Ponting half-century steers Australia
Australia 3 for 154 (Ponting 67*) trail New Zealand 295 (Vettori 96, Brownlie 77*, Lyon 4-69) by 141 runs
Scorecard and ball-by-ball details
After nearly two years without a Test hundred, Ricky Ponting gave himself every chance of completing one on home soil with an assured half-century that provided a solid platform for Australia at the Gabba. On an eventful day on which Daniel Vettori ran himself out on 96 and Michael Clarke was bowled off a no-ball, Australia finished in a reasonable position at 3 for 154, but New Zealand knew a couple of early wickets on the third morning would put them on top.
New Zealand had done well to post a competitive 295, thanks largely to Vettori and Dean Brownlie, who in his second Test remained unbeaten on 77. But after Australia lost both their openers cheaply, including the debutant David Warner in the second over of the innings, their recovery was encouraging for the home fans, though it was not without its nervy moments.
Ponting was nearly run out before he had scored when he was called through and then sent back by Usman Khawaja, who himself was caught short due in the first over after tea. Kane Williamson's direct hit had Khawaja on his way for 38, a disappointing end to a promising innings, and it was hard to avoid thinking that Ponting's call for the tight single was to blame, although a split-second hesitation from Khawaja also played a part.
When the umpires called play off due to bad light at 4.40pm, a decision that in itself added to the drama of the day as conditions appeared fair, Ponting was on 67 and had played some fine strokes, 44 of his runs having come through boundaries. There was a lovely pull off Doug Bracewell and a confident drive through the off side against Tim Southee, and his fifty came up with a four driven through extra cover off Chris Martin.
Ponting had survived a close lbw appeal against the part-time medium pace of Brownlie on 63, the not-out decision of the umpire upheld when New Zealand's review showed "umpire's call" for the impact on off stump and the ball clipping the top of the bails. Clarke, who went to stumps on 28, had also had a let-off, having played on to Bracewell on 23 only to have Asad Rauf check on a suspected no-ball, which was confirmed by the third official.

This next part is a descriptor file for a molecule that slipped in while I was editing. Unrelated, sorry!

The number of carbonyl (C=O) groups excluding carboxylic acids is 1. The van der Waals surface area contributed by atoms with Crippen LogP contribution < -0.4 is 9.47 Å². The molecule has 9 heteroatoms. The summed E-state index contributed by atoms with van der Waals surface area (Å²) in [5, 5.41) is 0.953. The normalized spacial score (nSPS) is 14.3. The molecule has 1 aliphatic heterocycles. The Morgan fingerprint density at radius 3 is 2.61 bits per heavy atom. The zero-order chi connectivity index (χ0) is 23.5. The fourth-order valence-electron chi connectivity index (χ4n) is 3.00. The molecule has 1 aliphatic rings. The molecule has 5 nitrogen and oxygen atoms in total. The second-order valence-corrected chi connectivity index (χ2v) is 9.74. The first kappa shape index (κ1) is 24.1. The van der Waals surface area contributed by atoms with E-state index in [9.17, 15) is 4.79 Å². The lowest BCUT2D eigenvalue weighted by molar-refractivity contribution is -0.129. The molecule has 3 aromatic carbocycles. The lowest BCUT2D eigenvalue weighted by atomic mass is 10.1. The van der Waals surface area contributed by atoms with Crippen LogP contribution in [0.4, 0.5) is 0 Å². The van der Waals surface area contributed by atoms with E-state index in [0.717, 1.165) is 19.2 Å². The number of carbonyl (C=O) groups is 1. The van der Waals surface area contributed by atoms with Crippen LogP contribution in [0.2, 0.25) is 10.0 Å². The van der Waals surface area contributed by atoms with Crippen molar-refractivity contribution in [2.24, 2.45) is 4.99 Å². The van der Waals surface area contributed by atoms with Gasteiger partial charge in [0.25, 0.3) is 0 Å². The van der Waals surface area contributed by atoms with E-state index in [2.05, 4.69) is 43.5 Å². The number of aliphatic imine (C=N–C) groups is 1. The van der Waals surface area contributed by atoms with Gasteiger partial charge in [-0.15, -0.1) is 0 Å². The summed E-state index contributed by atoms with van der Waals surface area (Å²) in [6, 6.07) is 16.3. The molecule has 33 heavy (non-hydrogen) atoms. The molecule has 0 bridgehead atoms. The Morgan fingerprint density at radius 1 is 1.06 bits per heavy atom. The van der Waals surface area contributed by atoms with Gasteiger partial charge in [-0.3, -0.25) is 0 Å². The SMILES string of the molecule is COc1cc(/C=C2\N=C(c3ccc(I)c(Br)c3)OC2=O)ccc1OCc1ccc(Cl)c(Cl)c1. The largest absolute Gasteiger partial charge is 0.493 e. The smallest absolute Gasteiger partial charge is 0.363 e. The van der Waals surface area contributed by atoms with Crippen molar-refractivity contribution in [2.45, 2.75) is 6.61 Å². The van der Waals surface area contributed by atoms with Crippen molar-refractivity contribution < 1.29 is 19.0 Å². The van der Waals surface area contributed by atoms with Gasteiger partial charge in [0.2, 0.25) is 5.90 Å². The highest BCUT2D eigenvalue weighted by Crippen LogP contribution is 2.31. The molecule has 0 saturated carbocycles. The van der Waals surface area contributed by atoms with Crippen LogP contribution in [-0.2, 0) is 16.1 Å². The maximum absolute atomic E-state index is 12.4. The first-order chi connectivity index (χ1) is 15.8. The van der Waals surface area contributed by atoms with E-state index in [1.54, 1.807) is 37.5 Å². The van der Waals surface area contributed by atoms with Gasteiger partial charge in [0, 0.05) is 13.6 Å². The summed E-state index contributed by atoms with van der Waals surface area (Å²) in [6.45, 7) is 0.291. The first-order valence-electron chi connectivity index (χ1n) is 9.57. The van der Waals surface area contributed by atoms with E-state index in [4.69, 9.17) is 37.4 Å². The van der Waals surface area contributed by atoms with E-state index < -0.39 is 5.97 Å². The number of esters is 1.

Little mistakes like Bracewell's overstep threatened to undo New Zealand's strong start in the field. The Australians had to face two overs before lunch and in the second, Warner was cramped by a well-directed shorter delivery from Tim Southee that brushed the gloves on the way through to the wicketkeeper as the batsman tried to evade the ball.
Soon after the resumption, the other opener Phillip Hughes was squared up by Martin and edged to gully, where Martin Guptill took a fine catch low in front of him, and Australia were in trouble at 2 for 25. At that point, New Zealand's 295 looked a long way off for the Australians, who had been frustrated by the Vettori-Brownlie partnership for much of the morning.
Vettori and Brownlie added 158, a stand that ended when Vettori suffered a brain-fade approaching what looked like becoming his seventh Test century and his first against Australia. On 96, Vettori took off for a suicidal single to mid-off and even his full-stretch dive wasn't enough to beat the direct hit of Michael Hussey.
Vettori pulled well against the fast men and brought up his half-century from his 70th delivery, while Brownlie remained solid and made Australia pay for the chances he gave on the first day. He brought up his fifty from his 121st ball with an impressive on-drive for four off James Pattinson. Brownlie tried to lift his tempo once he began running out of partners, but had to settle for a solid half-century, his second in two Tests, instead of his maiden hundred.
Nathan Lyon picked up four wickets and was the most consistently threatening of Australia's bowlers, spinning the ball sharply and using flight and guile in his first match of any kind at the Gabba. He wrapped things up shortly before the scheduled lunch break when he turned a ball through the gate and bowled Martin for 1.
Australia began to chip away at the lower order after Vettori ran himself out. The wicketkeeper Reece Young was caught at slip for 2 off Peter Siddle, Bracewell edged a Lyon topsinner to slip for a duck, and Southee, having slogged Mitchell Starc over the fence, was caught at long-on for 17 trying for another six off Lyon.
Southee and Vettori joined the long list of New Zealand batsmen who contributed heavily to their own dismissals. Whether such lapses cost them remains to be seen.
Brydon Coverdale is an assistant editor at ESPNcricinfo